The Ripley Ministerial Association held their first Community Fellowship Dinner of the holiday season on November 19 with a grand Thanksgiving meal.
The event, held at Centenary United Methodist Church in Ripley, attracted hundreds of locals for a free meal cooked by numerous volunteers and a chance to catch up with old friends. According to volunteer organizer Druann Kendrick, the RMA served a total of 407 meals, which is down from their 2014 total of 515 but still a strong output.
The RMA served turkey, mashed potatoes and gravy, green beans, stuffing, and an assortment of deserts including pies, cakes, and cookies.
Beebe Chapel Pastor Jim Settles eloquently summed up the evening after finishing his meal.
“It gives an opportunity for folks who may not be getting complete meals this time of year to get one, and it gives the community an opportunity to come together and have fellowship with one another,” Settles said.
The Community Fellowship Dinners began ten years ago, according to Kendrick, in response to a hike in utility prices. It left many of the elderly in the community without enough money for a full meal, especially by the end of the month.
“There was a need, especially with the older people who were on fixed income,” Kendrick said. “That big utility jump really affected their lives.”
The RMA sponsors the Community Fellowship events and they brought in volunteers in from across the churches in town, as well as the local Boy Scouts troop. This specific event, the Methodist Church hosts, though the hosting privileges move from move for each event. Together, since donations are sparse, the volunteers dipped into their own pockets to cook more than 20 turkeys and many pounds of mashed potatoes, green beans, and deserts.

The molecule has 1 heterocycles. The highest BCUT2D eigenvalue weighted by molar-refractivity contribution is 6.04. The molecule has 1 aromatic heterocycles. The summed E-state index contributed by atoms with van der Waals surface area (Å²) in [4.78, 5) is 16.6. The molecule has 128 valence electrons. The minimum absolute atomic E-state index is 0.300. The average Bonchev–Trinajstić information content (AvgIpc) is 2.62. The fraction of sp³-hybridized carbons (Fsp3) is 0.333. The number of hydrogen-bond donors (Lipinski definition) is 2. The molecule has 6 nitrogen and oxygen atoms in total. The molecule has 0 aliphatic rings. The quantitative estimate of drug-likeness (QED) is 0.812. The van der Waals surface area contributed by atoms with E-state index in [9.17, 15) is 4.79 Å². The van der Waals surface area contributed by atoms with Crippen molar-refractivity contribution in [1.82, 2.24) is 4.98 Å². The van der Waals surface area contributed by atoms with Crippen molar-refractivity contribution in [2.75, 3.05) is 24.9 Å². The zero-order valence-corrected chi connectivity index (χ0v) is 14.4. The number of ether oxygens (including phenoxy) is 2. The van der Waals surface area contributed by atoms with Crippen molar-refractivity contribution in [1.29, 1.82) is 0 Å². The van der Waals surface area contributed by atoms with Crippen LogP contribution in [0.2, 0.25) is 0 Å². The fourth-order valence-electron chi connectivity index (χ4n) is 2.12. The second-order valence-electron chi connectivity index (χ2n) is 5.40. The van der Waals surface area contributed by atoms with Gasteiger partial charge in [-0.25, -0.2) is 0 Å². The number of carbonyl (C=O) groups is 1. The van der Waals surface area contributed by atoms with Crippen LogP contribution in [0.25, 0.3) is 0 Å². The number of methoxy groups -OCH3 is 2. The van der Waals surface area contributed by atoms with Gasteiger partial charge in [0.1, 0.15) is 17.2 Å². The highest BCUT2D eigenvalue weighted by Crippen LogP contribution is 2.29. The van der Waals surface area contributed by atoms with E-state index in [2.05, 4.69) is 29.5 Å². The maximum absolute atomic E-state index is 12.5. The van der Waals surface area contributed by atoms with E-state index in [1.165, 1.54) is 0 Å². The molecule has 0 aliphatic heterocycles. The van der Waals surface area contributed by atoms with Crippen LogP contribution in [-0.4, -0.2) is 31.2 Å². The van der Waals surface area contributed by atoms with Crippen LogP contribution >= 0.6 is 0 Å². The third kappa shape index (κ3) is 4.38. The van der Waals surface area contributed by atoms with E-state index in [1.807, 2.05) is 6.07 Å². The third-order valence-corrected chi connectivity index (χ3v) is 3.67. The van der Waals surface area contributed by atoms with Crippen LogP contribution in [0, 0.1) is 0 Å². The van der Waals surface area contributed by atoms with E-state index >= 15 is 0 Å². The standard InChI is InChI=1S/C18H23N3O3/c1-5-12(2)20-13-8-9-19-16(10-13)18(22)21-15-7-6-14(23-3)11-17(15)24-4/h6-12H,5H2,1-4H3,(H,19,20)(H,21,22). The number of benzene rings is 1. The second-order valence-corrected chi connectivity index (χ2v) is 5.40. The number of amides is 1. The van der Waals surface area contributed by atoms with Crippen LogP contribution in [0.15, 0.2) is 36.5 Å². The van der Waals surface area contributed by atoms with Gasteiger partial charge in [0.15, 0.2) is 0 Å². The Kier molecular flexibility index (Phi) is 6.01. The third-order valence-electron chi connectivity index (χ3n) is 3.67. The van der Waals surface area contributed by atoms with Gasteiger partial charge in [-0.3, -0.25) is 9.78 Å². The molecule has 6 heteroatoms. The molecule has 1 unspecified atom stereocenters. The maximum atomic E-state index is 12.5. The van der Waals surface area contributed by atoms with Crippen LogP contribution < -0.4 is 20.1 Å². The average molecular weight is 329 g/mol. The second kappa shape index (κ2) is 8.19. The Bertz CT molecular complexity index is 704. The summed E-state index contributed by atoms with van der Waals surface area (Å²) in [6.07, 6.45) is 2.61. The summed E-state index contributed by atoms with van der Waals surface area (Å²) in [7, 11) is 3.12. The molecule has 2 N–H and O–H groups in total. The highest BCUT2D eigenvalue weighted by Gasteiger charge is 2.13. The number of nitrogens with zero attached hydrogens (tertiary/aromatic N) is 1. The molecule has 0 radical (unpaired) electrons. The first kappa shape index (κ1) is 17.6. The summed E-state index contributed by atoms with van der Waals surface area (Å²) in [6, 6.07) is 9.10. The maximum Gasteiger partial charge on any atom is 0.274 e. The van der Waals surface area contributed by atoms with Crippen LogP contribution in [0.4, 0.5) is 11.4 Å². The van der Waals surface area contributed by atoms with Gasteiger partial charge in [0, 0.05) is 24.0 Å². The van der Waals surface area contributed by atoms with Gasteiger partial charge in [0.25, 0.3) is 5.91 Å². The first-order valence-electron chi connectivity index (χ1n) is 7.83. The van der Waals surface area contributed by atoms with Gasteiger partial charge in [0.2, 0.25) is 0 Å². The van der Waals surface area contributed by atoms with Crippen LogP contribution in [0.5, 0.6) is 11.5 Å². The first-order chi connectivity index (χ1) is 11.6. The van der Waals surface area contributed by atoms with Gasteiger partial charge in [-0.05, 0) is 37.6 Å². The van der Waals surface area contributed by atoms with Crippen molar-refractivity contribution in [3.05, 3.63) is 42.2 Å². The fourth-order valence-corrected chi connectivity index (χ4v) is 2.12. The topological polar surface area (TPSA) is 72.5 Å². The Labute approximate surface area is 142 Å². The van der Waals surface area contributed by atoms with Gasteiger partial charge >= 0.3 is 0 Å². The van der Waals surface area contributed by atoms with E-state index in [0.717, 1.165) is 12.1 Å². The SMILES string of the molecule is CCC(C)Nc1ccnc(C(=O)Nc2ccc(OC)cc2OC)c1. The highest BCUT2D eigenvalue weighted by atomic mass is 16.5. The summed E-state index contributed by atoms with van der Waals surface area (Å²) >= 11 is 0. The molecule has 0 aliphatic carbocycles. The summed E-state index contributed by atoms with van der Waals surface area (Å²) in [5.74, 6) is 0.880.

Volunteers included Betty Campbell, Kendrick, Sandra Moore, Sharon Hausman, Jeanie Bradford, Sonny Bradford, Jane Zachman, Tom Zachman, Rosemary Padgett, Chandra Berry, Gail Boone, Tom Fulton, Barb Chirco, Joe Chirco, Debbie Pfeffer, Gwen Dawley, Carol Harrell, Glenda Huff, Teresa Robinson, Jill Price, Dan Price, Ruth Malone Sue Bumgardener, Del Bumgardener, Carol Stivers, Laurie Blackburn, Judith Edgington, Mary Beth Kratzer, and Dick Kratzer.
The latter quartet spent more than two hours traveling throughout Ripley delivering food to elderly people who weren’t able to attend the dinner. The meal delivery comes at an important time of the year, late in the month.
“We deliver to a lot of senior citizens and a lot of disabled people,” Kratzer said. “If they have any type of (financial) assistance during the month, it’s usually gone by that time.”
According to Kendrick, Blackburn delivered 50 meals and the Kratzers delivered 80 meals, donating their time and their vehicles.
“It’s more than just the food,” Kratzer continued. “I had a lady once when I was delivering the food and her TV wasn’t working. I didn’t know anything about the TV but she just wanted me to stay with me until I called (my provider). So I stayed with her, my other sisters went on with the delivery until she got her TV back on.
“It’s a communication between us and the people we’re delivering the meals to. Maybe 30 seconds or a minute, and we know a lot of the people here because we’ve been here our whole lives. We’re delivering to people who have nothing.”
Kratzer said that the fellowship aspect of the event is just as important as the meal.
“It’s a chance for these people to sit and talk to somebody,” Kratzer. “I’m thankful that the Methodist Church has these facilities to do this.”
After the dinner concluded at around 7:30 p.m., the volunteers packaged the leftover food and donated it to the Women’s Crisis Center in Maysville, Ky. so they could enjoy a Thanksgiving meal as well.
The Thanksgiving dinner is the first of many this fall and winter. The next Community Fellowship Dinner is set for December 17, with the Ripley Leo and Lions Club running the operation, and the Methodist Church and will be holding free weekly soup and sandwich meals every Thursday in January and February.
“It’s a community event, it’s a great place to meet people,” Moore said. “It’s special.”